### Fix it by Standardizing Project Content Structure

(Any suggestions a better header for this???)

I've noticed that most projects need to be able to differentiate between several common kinds of content. When they reach a certain size, it becomes important that different tools be used for different kinds of content.

* Support requests
* Bug reports
* Feature requests
* User documentation
* Developer/Administrator documentation
* Tutorials
* Sub categories in all of the above.
* Etc.

A small project can deal with all of those kinds of content with just one or two tools. A GitHub/GitLab/etc. issue queue and a forum is often all that is needed.

Once they get larger, though, more is needed. And that is where things get confusing. Drupal, for example, has mailing lists, IRC channels, discussion forums, issue queues, and more. It took me a while to learn that the forums were largely useless, and that I should post in the issue queues if I wanted help. Of course, then I had to figure out which modules issue queue I should post in... Another example is Thunderbird. As I've been trying to contribute, I've found it very confusing. There's a MediaWiki, MDN, mailing lists, a Discourse forum, a couple other forums, something I think is a Question/Answer style system, and more.

So, here is an outline I think many projects could implement in a manner that would let users take the communication skills they've learned in one community, and apply them in a new one.

Of course some projects would not need some of these parts, and others may need more. But I think it is a good start.

Please do comment on this if you have something to say about it.

* **Main site**
  * The **front** page should clearly describe what the project is.
  * There should be a **Get Involved** page that clearly describes how people can contribute to the project.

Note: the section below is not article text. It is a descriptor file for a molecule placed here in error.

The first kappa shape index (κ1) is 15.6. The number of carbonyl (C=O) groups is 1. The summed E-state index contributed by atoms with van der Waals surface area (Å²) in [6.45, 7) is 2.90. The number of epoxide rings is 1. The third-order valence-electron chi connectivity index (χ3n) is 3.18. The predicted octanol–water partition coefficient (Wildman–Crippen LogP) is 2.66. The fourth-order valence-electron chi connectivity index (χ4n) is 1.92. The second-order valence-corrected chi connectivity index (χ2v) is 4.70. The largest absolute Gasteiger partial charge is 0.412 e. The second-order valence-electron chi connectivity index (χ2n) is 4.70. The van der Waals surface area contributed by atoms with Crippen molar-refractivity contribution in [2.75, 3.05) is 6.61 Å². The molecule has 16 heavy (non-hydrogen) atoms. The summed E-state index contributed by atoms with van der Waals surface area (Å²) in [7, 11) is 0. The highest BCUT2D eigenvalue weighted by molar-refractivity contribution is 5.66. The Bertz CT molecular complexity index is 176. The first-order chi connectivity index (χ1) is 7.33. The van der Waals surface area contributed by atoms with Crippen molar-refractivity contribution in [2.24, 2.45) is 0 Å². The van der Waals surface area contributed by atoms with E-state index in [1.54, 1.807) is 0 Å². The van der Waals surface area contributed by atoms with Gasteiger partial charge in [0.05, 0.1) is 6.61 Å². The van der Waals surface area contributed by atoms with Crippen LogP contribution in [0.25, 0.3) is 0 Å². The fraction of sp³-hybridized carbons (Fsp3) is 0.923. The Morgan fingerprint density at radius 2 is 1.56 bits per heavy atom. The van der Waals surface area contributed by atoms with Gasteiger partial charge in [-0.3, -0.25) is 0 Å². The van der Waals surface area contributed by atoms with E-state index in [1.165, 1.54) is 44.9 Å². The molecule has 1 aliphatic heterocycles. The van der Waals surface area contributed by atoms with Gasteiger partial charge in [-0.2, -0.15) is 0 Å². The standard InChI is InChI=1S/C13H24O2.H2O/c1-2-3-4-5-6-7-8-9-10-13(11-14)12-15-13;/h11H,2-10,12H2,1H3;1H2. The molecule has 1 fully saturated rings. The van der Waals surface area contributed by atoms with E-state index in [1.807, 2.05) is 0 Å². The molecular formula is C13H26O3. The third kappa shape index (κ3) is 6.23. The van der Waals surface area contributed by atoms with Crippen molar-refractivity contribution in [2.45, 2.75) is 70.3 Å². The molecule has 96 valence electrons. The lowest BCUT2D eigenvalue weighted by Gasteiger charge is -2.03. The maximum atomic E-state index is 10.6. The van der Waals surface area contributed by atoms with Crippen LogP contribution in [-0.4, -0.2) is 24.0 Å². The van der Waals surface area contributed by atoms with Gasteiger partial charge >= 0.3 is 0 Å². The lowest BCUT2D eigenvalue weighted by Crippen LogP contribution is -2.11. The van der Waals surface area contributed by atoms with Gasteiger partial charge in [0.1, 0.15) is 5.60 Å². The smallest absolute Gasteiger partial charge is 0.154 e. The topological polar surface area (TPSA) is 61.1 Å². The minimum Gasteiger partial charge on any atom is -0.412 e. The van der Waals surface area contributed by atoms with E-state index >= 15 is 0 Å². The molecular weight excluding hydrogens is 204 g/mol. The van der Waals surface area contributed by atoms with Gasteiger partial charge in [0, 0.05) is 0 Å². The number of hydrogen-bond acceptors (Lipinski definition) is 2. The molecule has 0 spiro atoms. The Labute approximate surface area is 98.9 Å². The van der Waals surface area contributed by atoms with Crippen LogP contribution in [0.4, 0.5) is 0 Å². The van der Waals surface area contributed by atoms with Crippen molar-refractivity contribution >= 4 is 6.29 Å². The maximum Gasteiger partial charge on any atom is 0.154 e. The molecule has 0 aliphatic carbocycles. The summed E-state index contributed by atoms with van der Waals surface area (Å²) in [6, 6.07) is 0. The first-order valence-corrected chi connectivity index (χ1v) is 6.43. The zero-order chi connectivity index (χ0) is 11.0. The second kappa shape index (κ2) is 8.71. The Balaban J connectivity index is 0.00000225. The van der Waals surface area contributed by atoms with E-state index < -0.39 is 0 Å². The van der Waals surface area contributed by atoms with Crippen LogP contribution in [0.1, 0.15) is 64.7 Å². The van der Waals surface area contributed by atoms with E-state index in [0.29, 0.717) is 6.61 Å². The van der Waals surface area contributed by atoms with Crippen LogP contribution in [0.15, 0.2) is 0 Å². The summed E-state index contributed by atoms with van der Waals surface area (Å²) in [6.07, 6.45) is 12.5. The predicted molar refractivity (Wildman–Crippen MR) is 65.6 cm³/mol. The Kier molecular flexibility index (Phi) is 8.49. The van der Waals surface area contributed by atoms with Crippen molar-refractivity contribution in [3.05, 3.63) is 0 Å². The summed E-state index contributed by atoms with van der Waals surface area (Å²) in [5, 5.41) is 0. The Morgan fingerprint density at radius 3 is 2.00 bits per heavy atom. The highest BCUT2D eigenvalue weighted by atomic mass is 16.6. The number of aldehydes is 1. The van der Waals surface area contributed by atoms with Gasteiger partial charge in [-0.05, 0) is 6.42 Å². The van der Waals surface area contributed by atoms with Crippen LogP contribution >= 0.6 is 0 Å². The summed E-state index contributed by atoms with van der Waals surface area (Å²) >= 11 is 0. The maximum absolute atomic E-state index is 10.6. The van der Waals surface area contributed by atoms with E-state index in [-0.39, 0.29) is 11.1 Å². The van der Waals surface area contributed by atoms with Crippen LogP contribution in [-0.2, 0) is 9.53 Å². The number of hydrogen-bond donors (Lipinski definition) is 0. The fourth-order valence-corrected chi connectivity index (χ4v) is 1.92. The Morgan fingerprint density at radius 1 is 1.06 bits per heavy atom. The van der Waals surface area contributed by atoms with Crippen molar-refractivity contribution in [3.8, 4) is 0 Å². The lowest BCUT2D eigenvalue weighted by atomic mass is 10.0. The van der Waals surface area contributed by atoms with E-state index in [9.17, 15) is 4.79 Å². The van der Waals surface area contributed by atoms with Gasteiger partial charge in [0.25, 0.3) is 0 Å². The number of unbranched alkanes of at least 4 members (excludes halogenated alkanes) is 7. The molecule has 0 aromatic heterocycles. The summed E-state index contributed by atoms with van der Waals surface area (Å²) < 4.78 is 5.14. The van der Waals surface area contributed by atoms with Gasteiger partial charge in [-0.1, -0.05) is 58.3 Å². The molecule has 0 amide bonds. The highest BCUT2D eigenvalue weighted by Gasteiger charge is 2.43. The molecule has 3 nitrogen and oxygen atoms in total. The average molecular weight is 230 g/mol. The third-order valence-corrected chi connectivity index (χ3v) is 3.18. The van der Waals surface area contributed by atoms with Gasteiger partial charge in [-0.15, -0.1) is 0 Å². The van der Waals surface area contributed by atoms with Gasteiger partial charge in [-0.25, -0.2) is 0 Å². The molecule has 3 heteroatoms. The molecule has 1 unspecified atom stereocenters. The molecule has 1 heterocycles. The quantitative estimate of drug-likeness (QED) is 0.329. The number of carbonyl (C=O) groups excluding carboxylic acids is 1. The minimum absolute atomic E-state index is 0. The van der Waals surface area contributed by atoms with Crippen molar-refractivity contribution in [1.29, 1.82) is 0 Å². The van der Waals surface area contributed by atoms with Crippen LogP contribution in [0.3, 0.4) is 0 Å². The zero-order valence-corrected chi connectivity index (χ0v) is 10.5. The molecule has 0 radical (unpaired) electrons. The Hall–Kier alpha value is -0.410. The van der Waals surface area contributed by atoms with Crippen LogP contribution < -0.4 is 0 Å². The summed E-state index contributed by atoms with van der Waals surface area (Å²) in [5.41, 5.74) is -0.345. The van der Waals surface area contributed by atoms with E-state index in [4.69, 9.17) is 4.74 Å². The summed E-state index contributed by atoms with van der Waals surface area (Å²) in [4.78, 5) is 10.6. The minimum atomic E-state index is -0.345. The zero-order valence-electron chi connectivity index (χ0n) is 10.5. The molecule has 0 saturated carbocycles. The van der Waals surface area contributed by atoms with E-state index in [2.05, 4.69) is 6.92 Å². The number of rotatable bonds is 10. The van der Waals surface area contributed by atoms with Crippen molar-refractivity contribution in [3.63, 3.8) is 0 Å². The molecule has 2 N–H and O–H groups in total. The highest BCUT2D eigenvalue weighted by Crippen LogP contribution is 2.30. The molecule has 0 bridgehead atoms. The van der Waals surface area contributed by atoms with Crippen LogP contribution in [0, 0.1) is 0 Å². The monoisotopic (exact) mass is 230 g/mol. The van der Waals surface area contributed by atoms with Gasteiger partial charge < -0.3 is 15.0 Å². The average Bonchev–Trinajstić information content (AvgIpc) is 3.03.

* There should be a **Community** page that clearly describes each communication channel and how it should be used.
  * There should be a **Documentation** page that leads to each kind of documentation.
* **Source Control Tool**: GitLab, GitHub, BitBucket, etc. Basically, code should be in version control, and the code should be browsable from a web browser.
* **Security Announcement mailing list**: Maybe as part of a discussion forum, but users need to be able to subscribe to email alerts about security issues.
* **Bug reports**: Likely as part of the source control tool, but it could also be separate. Developers should be able to set priorities, assign them to someone, etc.
* **Discussion Forums**: Every project should have a discussion forum available for users. It should have the following sections (as well as any project specific sections):
  * **Security Announcements**
  * **Release Announcements**
  * **General Support (I need help but I don't know where to go)**
* **Documentation**: Should be considered authoritative. If something doesn't work the way the docs say it should, it's a bug. Docs should be created with a tool that allows easy community collaboration.
* **Question/Answer** style knowledge base: Something like Stack Overflow, but it could just be part of a discussion forum. Essentially, when there is a clear question, and a clear answer, there should be a way to link and display them together. Discourse seems to do a decent job at this, so something like that
* **Feature request** system: Users should be able to submit feature requests, and vote on the requests they think are important. Developers should have a way to clearly respond to each request.
* **Tutorials**: Possibly part of the documentation or just a forum. But there should be a way to vet each tutorial as accurate, mention what versions of the project it is for, etc.

I'm sure there are other parts we could add, and we might want to remove or consolidate some I have mentioned. But I think it's a good start.

Please do comment if you've read this far. I do really want to see these ideas go somewhere.

Thank you for reading!